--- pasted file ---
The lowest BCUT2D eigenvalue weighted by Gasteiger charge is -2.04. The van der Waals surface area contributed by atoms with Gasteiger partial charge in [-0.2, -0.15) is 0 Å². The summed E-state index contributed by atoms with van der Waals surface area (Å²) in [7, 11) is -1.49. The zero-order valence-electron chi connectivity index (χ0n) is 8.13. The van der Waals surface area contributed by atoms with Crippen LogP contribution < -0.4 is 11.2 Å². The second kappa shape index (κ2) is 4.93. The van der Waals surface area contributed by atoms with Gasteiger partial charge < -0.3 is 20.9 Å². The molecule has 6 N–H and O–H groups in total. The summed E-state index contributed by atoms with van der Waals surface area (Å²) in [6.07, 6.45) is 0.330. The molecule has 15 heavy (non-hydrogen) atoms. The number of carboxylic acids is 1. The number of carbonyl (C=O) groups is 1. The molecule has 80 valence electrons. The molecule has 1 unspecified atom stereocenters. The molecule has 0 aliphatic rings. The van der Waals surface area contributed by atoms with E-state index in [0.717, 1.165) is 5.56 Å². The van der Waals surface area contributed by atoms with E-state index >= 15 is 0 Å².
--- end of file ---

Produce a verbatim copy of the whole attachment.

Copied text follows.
The lowest BCUT2D eigenvalue weighted by Gasteiger charge is -2.04. The van der Waals surface area contributed by atoms with Gasteiger partial charge in [-0.2, -0.15) is 0 Å². The summed E-state index contributed by atoms with van der Waals surface area (Å²) in [7, 11) is -1.49. The zero-order valence-electron chi connectivity index (χ0n) is 8.13. The van der Waals surface area contributed by atoms with Crippen LogP contribution < -0.4 is 11.2 Å². The second kappa shape index (κ2) is 4.93. The van der Waals surface area contributed by atoms with Gasteiger partial charge < -0.3 is 20.9 Å². The molecule has 6 N–H and O–H groups in total. The summed E-state index contributed by atoms with van der Waals surface area (Å²) in [6.07, 6.45) is 0.330. The molecule has 15 heavy (non-hydrogen) atoms. The number of carboxylic acids is 1. The number of carbonyl (C=O) groups is 1. The molecule has 80 valence electrons. The molecule has 1 unspecified atom stereocenters. The molecule has 0 aliphatic rings. The van der Waals surface area contributed by atoms with E-state index in [0.717, 1.165) is 5.56 Å². The van der Waals surface area contributed by atoms with E-state index >= 15 is 0 Å².